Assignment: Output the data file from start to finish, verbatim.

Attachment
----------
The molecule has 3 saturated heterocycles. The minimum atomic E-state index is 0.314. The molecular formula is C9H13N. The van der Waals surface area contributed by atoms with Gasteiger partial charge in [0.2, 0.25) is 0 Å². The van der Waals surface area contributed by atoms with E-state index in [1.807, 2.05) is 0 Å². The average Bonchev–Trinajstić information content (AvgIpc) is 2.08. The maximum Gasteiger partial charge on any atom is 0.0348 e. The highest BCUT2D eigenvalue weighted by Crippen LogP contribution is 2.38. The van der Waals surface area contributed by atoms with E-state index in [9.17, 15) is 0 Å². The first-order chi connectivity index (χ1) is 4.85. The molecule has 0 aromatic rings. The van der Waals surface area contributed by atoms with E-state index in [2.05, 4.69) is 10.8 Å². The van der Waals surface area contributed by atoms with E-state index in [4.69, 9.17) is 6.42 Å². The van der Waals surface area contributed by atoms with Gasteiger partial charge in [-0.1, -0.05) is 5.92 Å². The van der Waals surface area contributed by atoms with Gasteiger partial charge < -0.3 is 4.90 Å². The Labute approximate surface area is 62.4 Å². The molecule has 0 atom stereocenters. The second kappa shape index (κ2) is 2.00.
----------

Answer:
The molecule has 3 saturated heterocycles. The minimum atomic E-state index is 0.314. The molecular formula is C9H13N. The van der Waals surface area contributed by atoms with Gasteiger partial charge in [0.2, 0.25) is 0 Å². The van der Waals surface area contributed by atoms with E-state index in [1.807, 2.05) is 0 Å². The average Bonchev–Trinajstić information content (AvgIpc) is 2.08. The maximum Gasteiger partial charge on any atom is 0.0348 e. The highest BCUT2D eigenvalue weighted by Crippen LogP contribution is 2.38. The van der Waals surface area contributed by atoms with E-state index in [9.17, 15) is 0 Å². The first-order chi connectivity index (χ1) is 4.85. The molecule has 0 aromatic rings. The van der Waals surface area contributed by atoms with E-state index in [2.05, 4.69) is 10.8 Å². The van der Waals surface area contributed by atoms with E-state index in [4.69, 9.17) is 6.42 Å². The van der Waals surface area contributed by atoms with Gasteiger partial charge in [-0.1, -0.05) is 5.92 Å². The van der Waals surface area contributed by atoms with Gasteiger partial charge < -0.3 is 4.90 Å². The Labute approximate surface area is 62.4 Å². The molecule has 0 atom stereocenters. The second kappa shape index (κ2) is 2.00.